Fr : Starique minuscule
Ang : Least Auklet
All : Zwergalk
Esp : Mérgulo Mínimo
Ita : Alca minima
Nd : Dwergalk
Sd : Dvärgalka


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Family Alcidae
Summary cards


Least Auklet
Aethia pusilla

Charadriiformes Order – Alcidae Family

The Least Auklet is the smallest of the auklets, with a length of 15 centimetres. It comes to land only for breeding on remote islands and sea coasts in Alaska. It spends the winter in open water.
This species is one of the most abundant seabirds in the world. It is a voracious eater, consuming about 90% of its body weight in food each day.
Like numerous seabirds, the Least Auklet is threatened by hunting and egging, destruction of the habitat, introduced predators, human disturbances and marine pollution. But currently, it is still very common throughout its range.

Length: 14-16 cm
Weight: 85 g

The adult has dark upperparts, black to brown, with variable white patches on the scapulars.
The underparts are white to dark grey mottled paler grey. The chin is black but the throat is white. We can see a dark, variably mottled breast band.

The head is dark. In breeding plumage, we can see white bristly feathers on forehead and lores, and some other fine white plumes projecting back from the eye.
The short bill is reddish with blackish base and pale tip. There is a small, horny, blackish knob at base of upper mandible, projecting vertically from the upper bill. The eyes are white. Legs and webbed feet are bluish-grey with blackish webs and black claws.

Both sexes are similar, but the female has shallower bill.  During winter, their underparts are entirely white. The bill is mostly blackish. Knob and most facial white plumes are absent.
The juvenile is similar to non-breeding adult, but the white auricular plumes are absent.    

The Least Auklet occurs in N Pacific. It breeds on the Chukotski Peninsula of E Siberia, west coast of the Kamchatka Peninsula, Commander Islands, central Kurile Islands, and on islands in the Sea of Okhotsk.
During winter, it can be seen at sea along the coasts in the Bering Sea. It often remains near the breeding areas. It moves from N limits of ice-free waters, S to Gulf of Alaska and N Japan (especially Hokkaido).

The Least Auklet breeds on rocky beaches, sea-facing slopes, sea cliffs, boulder fields and lava flows on remote islands. The highest concentrations of nests are usually on bare talus.

The Least Auklet is very vocal at breeding colonies. The adults can produce various types of sounds such as chatter, chirp, and chirr-buzz, uttered while rocking slightly the head.

The Least Auklet has a large appetite and consumes about 90% of its weight per day in small zooplankton and marine invertebrates. It forages near the shores to offshore locations all year round, and often in large flocks.
During the breeding season, adults and chicks feed mainly on copepods, and especially Neocalanus plumchrus, and other small crustaceans. Like other auklets, the adults carry the food in their sublingual pouch.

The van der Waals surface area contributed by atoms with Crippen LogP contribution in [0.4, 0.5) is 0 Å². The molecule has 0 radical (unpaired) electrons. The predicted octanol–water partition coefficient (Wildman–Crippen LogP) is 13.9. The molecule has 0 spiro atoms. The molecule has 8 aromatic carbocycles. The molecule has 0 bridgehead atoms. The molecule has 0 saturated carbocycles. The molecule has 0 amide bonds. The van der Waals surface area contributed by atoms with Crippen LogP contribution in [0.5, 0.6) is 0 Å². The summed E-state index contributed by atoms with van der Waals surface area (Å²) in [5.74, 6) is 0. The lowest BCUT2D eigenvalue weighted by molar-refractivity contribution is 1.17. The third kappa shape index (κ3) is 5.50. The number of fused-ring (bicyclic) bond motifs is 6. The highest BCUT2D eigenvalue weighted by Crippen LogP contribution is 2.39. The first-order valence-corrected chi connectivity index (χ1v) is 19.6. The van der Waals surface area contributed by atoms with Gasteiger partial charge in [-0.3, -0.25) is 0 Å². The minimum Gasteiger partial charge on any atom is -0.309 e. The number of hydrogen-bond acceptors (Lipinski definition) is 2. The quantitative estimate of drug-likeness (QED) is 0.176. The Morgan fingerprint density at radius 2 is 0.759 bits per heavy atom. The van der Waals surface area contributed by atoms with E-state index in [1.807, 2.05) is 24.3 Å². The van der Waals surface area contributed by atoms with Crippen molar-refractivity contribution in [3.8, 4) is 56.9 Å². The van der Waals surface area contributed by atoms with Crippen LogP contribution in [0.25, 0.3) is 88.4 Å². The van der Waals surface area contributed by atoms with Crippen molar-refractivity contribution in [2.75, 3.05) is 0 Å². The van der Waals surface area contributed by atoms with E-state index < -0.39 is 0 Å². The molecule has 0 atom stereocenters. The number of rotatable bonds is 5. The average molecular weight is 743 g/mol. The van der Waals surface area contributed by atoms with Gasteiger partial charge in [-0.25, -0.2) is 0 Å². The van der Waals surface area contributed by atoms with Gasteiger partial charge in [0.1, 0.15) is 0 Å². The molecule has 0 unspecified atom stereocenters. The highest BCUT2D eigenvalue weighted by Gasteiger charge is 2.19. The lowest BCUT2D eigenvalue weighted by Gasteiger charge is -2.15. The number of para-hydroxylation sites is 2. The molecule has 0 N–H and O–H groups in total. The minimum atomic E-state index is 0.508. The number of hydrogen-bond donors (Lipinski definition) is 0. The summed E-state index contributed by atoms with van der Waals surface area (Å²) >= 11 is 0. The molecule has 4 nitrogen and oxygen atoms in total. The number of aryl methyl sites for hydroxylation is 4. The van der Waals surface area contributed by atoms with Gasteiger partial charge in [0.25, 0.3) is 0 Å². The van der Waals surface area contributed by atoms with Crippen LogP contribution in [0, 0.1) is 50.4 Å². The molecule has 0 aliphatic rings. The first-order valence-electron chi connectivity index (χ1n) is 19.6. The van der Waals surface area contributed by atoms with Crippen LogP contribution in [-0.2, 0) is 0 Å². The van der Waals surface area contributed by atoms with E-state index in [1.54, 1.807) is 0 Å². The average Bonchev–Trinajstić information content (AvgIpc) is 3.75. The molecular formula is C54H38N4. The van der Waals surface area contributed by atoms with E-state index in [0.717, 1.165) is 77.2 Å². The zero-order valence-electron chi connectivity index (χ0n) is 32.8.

The Least Auklet dives from the surface and forages underwater, propelling itself with the wings like an underwater flight.

During the breeding season, it breeds in huge colonies which may contain hundreds of thousands birds. They are monogamous, but unlike other auklets, there is fairly low mate fidelity. Both sexes choose partner with the most elaborate and conspicuous facial ornaments.

Some displays are performed prior to copulation. The male in low-hunched posture runs in a circle around the female while uttering continuously a chattering vocalization. This display is fairly similar to a rodent-run display!  

Due to the large aggregations, they have a wide repertoire of signals and social behaviour, and social signals are divided into sexual and territorial behaviour.
Although densities in colonies involve better protection against predators, the small Least Auklet is vulnerable to competition for nesting sites, and can be displaced from its nest-site by the larger Crested Auklet.  

The Least Auklet spends autumn and winter at sea. It often remains near its breeding areas year round in ice-free waters.
Some movements S into N Pacific are reported, and it can reach N British Columbia and N Japan (Hokkaido).
The flight is swift, strong and direct.

The breeding season occurs between June and August.
The Least Auklet breeds in huge colonies established on remote islands, on rocky beaches, sea-facing slopes, boulder fields and lava flows.
The nest is placed inside rock crevices or other natural cavities. It is unlined.

The female lays a single white egg on bare, flat surface inside the nesting cavity. Both parents share the incubation during one month, in shifts of 12-36 hours.
At hatching, the chick has brown down above and greyish-brown below. Both adults brood it during the first week and feed it with the food carried in their sublingual pouches. The young fledges 26 to 31 days after hatching. It is independent when leaving the colony.
Foxes, voles and rats take eggs and chicks at nest. When fledged, the juvenile is vulnerable to predation by gulls and foxes.

The Least Auklet is vulnerable to usual threats such as predation by gulls and mammals, hunting and egging in Alaska, drowning in fishing nets, human disturbance at colonies and oil pollution.
The global population is estimated at about 24,000,000 individuals, and suspected to be in decline due to previous threats.
But currently, the Lest Auklet is evaluated as Least Concern.